Volkswagen has always made some of the most simple and effective motor vehicles. Certainly the Beetle fits that description, but the Kombi was a profoundly successful idea as well. The Karmann Ghia was another great concept, although this time the simplicity was clothed in an Italian suit.
While some of the VW models are well known throughout the world, a few have slipped by almost unnoticed. One such vehicle is the Type 181. This unusual model is actually a redesign of the wartime Type 82 Keubelwagen, and both models were based on the Type 1 (Beetle).
It was designed for the German Federal Armed Forces and other European governments as a modern jeep-style vehicle. Production commenced in 1969 and continued until 1983. Sales were not limited to the military, and the Type 181 was sold in many countries. The Mexican market was very successful, as the Type 181 could travel on the poor roads better than other Volkswagens.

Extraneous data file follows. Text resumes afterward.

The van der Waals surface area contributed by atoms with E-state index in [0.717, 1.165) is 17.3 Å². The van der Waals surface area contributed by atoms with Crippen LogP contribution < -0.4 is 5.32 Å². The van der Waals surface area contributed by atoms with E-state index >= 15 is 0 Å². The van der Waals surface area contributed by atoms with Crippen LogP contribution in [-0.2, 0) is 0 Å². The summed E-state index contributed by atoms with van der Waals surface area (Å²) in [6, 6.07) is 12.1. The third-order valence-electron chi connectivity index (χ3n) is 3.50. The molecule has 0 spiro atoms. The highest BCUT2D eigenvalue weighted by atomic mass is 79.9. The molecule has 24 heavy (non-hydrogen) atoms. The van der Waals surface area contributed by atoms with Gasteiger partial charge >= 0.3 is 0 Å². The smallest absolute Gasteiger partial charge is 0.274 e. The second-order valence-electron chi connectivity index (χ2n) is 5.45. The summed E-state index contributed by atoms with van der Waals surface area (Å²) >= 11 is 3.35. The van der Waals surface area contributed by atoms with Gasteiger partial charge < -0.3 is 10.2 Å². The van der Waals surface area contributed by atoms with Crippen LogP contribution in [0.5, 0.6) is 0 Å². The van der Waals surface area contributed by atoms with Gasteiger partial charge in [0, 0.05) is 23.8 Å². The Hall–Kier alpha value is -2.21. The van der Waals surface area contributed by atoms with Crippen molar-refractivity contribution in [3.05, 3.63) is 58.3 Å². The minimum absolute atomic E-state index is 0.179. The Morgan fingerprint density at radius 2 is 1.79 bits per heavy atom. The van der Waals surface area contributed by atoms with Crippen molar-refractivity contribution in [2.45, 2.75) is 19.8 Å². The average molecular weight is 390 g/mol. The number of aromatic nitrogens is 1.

Known variously as the Thing in America, the Trekker in Britain, and the Safari in Mexico, the open car was designed to use existing VW parts. The engine and gearbox was from the Type 1, the reduction gearing from the Transporter, and the floorplan was from the Karmann Ghia.
Like many products that were designed for military use, the Type 181 is devoid of decoration or unnecessary embellishment. It is what it is, pure and simple. If that appeals to you, in a Philippe Stark, Marc Newson, Patty and Selma kind of way, then this needs your immediate attention.